Field Service and the Holy Triangle: 4G LTE, Mobile Devices, and User Apps
Author: Kerry Doyle
Broad numbers of field service organizations are adopting cloud services and embracing mobile solutions. This trend is achieving widespread acceptance because the cloud provides a range of capabilities, from employing task-oriented apps to mobile-based collaboration tools. However, access to mobile solutions often competes with concerns related to security and data stored on remote cloud servers.
As field service organizations move toward reliance on the cloud and mobility, key factors related to their effectiveness are coming into play. First, Long-term Evolution (LTE) regional upgrades, also known as 4G, promise faster connectivity and efficiency.
Increased data streams are especially important in terms of mobility and machine-to-machine (M2M) connectivity, a technology integral to asset management in a range of heavy industries. Secondly, low-cost apps represent an important resource accessed by all levels of field service, from remote technicians in the field to dispatchers and administrators.
Finally, the increased affordability of mobile hardware frequently leads to technicians who utilize multiple devices, such as a truck-mounted laptop or rugged device, and a personal smartphone. However, these trends have also led to diminished IT control. Any loss of oversight is a cause of concern to a broad spectrum of IT leaders and executives.
Efficiently managing such a range of devices beyond an organization’s firewall is one cause for IT concern as well as possible security breaches and compromised data. The question to ask: Will a more advanced 4G infrastructure, diverse mobile devices and affordable apps increase field service IT buy-in?
The massive throughput and low latency period of LTE technology enable easy access for large-scale operations, including fleet management, asset monitoring, navigation and video content. According to Cisco’s Visual Networking Index (VNI), global mobile traffic grew 70 percent in 2012, making up 2 percent of total global IP traffic.
In 2017, global mobile will reach nine percent of overall IP traffic. To provide efficient capacity, cellular networks (4G LTE, etc.) need to keep pace. 3G/UMTS technology is now more than ten years old and unable to meet the data-hungry needs of today’s businesses and users. Speed and reliability represent the holy grail of 4G performance.
Each of the four major telecomm companies (Sprint, T-Mobile, AT&T, and Verizon) are in different stages of infrastructure deployment for 2014 and beyond, each with a gradual, steady roll-out. These include Verizon’s network building in major U.S. cities and Sprint’s focus on its Spark initiative, defined as a revolution in mobile broadband, combining three disparate bands in a kind of super-LTE system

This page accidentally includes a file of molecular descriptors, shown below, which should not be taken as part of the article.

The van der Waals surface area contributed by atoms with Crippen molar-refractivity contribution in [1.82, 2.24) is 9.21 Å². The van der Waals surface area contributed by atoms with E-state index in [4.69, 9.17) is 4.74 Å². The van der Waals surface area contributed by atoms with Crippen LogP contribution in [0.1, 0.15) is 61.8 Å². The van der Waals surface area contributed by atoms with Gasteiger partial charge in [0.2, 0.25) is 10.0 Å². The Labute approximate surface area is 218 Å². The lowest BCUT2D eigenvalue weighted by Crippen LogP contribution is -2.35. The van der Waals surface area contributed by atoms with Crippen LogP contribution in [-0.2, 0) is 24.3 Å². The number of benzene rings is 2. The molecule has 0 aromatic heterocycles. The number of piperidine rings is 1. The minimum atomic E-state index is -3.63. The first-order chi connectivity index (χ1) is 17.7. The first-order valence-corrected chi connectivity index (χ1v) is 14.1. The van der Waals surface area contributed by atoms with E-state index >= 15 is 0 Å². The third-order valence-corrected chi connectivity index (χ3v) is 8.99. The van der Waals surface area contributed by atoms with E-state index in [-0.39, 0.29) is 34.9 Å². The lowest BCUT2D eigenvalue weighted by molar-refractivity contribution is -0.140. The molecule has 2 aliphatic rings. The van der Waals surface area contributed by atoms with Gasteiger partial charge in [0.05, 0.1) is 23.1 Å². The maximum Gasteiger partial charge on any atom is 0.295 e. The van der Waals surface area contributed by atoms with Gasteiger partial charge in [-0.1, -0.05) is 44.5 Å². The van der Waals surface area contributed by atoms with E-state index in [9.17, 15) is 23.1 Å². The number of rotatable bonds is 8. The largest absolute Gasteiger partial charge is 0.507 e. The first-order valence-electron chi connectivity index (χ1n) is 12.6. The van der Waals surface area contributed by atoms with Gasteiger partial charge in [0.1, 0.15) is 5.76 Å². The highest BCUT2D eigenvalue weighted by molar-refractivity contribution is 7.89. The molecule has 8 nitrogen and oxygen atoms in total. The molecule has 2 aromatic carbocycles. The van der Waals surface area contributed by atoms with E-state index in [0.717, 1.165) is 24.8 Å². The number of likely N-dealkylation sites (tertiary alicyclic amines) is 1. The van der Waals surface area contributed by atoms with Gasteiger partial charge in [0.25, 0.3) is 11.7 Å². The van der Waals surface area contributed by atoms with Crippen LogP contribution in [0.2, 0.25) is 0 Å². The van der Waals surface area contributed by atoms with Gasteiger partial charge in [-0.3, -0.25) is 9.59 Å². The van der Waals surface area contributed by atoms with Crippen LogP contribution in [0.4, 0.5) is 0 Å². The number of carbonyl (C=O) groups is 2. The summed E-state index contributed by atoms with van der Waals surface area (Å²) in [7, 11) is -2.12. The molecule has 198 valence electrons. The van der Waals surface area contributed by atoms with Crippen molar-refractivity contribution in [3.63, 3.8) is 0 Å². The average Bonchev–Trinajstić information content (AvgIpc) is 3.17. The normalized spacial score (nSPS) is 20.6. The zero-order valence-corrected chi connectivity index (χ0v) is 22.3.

Field service mobile usage and its increased reliance on mobile apps cannot tolerate sub-par performance. With more power packed into smaller devices, seamless connectivity is critical. Deploying dedicated applications and small, nimble, task-centric apps, companies can maintain their own security, customize according to internal needs and bypass off-the-shelf solutions.
Cloud-based solutions and apps provide tremendous flexibility and potential for expansion, while keeping solution costs predictable and manageable. HTML5 and the browser are now the basis for field service application development. These expanded user interfaces include richer voice and video with new connectivity features.
It’s no surprise that app reliance extends to diverse verticals, including utilities, resource mining, manufacturing and construction. As we move into a more digitally based and connected world, apps represent the cornerstone of productivity and efficiency. At the moment, smart devices—smartphones, tablets rugged handhelds—rely on a combination of older applications and newer apps.
As the cloud increasingly dominates the mobile computing environment, look for adaptable development that bundles together multiple apps to achieve the same goals as larger legacy applications and providing increased control for IT.
According to the GSMA, the global mobile industry trade group, the total number of devices in 2012 will double from six billion to 12 billion by 2020. It’s possible that the actual mobile device is becoming far less important than the networks and services that support it. Most of what users value—applications, media and content—increasingly reside in the cloud.
In addition, while the prices for the actual hardware are more affordable, the costs for connectivity and services are becoming the main expense. In terms of corporate sponsorship and IT buy-in, many field service organizations are choosing a hybrid approach to mobile device usage.
That is, remote field technicians are generally relying on that truck mounted device or rugged hand-held and supplementing it with a personal device, such as a smartphone or tablet. The key concern for IT then becomes the management of those devices.
One way that IT is coping is through deployment of Mobile Device Management (MDM). These solutions are providing levels of security that enable controls, such as remote wipe and device lock as well as password protection and firewall support.
It remains to be seen how 4G LTE upgrades, increased app reliance and more affordable hardware will effect mobile adoption for field service. It’s likely that more improvements and increased accessibility will create a compelling attraction that’s hard to avoid. In the end, IT will have little choice but to create unique, customized safeguards and controls as current needs dictate.